A different problem exists around funding horizons and researcher location. Places like Norfolk and Suffolk are characterised by relatively stable, tightly networked communities with known leaders across different sectors and strong social ties. This sociology produces both benefits in research and innovation terms and particular challenges. Trust, while slow to build, is a strong currency, and once established enables effective relationships for research, innovation and skills. Yet it can be easily squandered by short-termism in funding practices and projects. Researchers often go into communities to collect their data and then leave, with little or no follow up with their research participants when the funded project ends. This has been exacerbated in coastal towns, where levelling-up and place-based policy and funding were targeted. Academics from across the UK focused their research on towns like Great Yarmouth and Kings Lynn, without necessarily having a personal or longer-term investment in these places or the wider region. This more extractive approach erodes trust and diminishes the perceived value of contributing to academic-led research, making it harder for projects that are more locally embedded – with more inclusive participatory and civic-oriented approaches, and with longer time frames and tangible benefits – to be accepted and embraced by local communities and other regional partners.  

Universities as regional infrastructure

These problems at the intersection of funding regimes, government policy and academic career hierarchies are structural. Many could be resolved if universities were considered by policymakers as regional infrastructure. What do we mean by that, and why is that a solution?

As noted in the white paper and Labour’s ‘A Business Model’, the principal mistakes of levelling-up programmes have been to target funding at places with tight deadlines and pressure to spend funding quickly, with consequential challenges for implementation. If a share of that funding had been allocated directly to universities with a clear mandate for meeting the needs of their regions as universities and with a longer-term time frame, then that could have been a sound investment to deliver on the policy aim of addressing unequal regional development. 

That needs unpacking, because to act as regional infrastructure is something universities appear to do intrinsically, as economic anchor institutions, by providing training and expertise locally, by giving a home to an intellectual community and by raising local aspirations. But to act as universities while being funded as infrastructure means something different again. It does not involve replacing local government in the void left by its steady loss of funding and autonomy. Nor is it about replacing the functions of the local third sector either, such as citizens’ advice or community organisations. Nor does it mean supplanting private-sector investment for developing new products or competing with them in service provision. Instead, it means that universities would be funded to use their considerable power to be issue-focused, creative in delivery, and a regional convening force to tackle emergent challenges and opportunities. Universities should approach their regions with curiosity, not with a ‘fixing’ mindset: what are the underlying causes of a problem, what are the unexplored opportunities here, and how can we best use our expertise to provide tangible impact to support better outcomes?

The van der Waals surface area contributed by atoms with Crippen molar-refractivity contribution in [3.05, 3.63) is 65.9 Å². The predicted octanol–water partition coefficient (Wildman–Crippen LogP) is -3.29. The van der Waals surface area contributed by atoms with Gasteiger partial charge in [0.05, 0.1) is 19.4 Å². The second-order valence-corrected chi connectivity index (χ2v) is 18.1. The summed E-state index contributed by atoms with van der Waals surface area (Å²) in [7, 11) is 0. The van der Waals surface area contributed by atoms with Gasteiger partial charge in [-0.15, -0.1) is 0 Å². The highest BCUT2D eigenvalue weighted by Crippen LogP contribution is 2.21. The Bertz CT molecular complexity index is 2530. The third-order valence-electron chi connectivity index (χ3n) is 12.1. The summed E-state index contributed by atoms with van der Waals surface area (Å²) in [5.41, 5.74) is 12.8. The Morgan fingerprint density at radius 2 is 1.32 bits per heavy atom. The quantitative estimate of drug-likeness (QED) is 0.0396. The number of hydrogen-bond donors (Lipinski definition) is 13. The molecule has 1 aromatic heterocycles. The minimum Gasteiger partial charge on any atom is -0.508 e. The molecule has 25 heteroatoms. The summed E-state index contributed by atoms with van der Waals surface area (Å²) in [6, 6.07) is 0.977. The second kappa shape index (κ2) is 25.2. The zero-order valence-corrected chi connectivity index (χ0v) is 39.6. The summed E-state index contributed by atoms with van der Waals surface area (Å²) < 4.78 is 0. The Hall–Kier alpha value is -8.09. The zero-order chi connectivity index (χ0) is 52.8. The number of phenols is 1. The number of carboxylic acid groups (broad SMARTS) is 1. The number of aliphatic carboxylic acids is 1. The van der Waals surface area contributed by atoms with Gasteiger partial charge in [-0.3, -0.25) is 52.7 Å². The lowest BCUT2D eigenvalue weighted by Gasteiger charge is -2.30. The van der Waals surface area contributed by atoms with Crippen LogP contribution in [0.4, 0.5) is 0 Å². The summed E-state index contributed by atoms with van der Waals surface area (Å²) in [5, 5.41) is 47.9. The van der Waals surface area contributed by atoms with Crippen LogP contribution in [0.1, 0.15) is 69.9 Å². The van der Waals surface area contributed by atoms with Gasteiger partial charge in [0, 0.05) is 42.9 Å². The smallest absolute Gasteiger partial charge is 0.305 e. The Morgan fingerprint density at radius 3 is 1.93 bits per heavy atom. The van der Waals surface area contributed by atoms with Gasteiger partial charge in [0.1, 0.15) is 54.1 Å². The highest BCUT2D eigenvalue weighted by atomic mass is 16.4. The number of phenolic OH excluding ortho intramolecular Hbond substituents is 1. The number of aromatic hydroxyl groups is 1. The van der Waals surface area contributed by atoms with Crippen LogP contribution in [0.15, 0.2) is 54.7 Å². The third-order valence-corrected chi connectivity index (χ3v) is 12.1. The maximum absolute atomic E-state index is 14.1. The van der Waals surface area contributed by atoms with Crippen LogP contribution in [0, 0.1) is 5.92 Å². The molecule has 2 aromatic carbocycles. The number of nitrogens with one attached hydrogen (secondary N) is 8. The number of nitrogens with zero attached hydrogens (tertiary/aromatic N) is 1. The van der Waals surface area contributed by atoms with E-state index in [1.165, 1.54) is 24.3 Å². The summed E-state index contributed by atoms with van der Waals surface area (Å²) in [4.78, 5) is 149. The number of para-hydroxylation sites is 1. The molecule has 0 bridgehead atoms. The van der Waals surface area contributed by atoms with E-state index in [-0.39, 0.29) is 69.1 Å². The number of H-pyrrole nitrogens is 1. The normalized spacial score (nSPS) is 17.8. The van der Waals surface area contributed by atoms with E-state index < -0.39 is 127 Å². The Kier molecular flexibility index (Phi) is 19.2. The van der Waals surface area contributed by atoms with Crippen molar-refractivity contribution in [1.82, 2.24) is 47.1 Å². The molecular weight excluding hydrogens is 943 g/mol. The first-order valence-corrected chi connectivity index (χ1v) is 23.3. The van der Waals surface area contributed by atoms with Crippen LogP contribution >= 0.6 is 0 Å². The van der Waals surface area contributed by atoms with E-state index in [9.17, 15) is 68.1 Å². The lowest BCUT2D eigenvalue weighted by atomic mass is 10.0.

Accountability under these circumstances matters. Universities already have strong accountability, impact assessment, ethical oversight and resource allocation mechanisms in place. Following UPP’s report ‘Truly Civic: Strengthening the connection between universities and their places’, we have an aspiration to what this activity should look like if strategically funded – a genuine third pillar to sit alongside teaching and research – and a mechanism for setting priorities, in collaboration with regional partners through CUAs. If universities are to continue to create new departments, disciplines and research centres to address emerging issues, challenges and opportunities, and to continue to work with regional and international communities, then the funding needs to be longer-term. And progress must be measured according to co-created and more regionally focused definitions of excellence and success, using CUAs as a platform to do this. 

And where should this money come from? The UK Infrastructure Bank could offer bonds written off if certain key targets were met, agreed by the bank and regional stakeholders. Overall accountability could be made public through annexes made to CUAs tied to those bonds. 

At UEA, the possibilities of such funding would open many doors. We could invest long term in building our engineering expertise to better support the local offshore economy; we could continue to develop cutting-edge healthcare. And in collaboration with Norwich Research Park partners, we could deepen our engagement with questions of advanced agriculture and food security. We could work with the Norfolk Museum Service, Norwich University of the Arts and local government areas to develop the region’s heritage tourism offer, building on our wealth of expertise across the humanities. 

UEA’s contributions would be made – easily, with the right investment – across the whole economy of the region, reaching into currently poorly served communities. There is deep and unrealised value in universities, but there is a reticence across the sector about asking for more resource. Perhaps that is right, given the wider economic and political conditions. The sector could offer so much more to regional economic development if the right incentives, funding and accountability structures were put in place. But if we do not even make the case for greater investment, then policymakers – and the country as a whole – will be missing out on a significant opportunity.

Dr Benjamin Little and Dr Johanna Forster and Professor Fiona Lettice

Estimated Read time: 14 Mins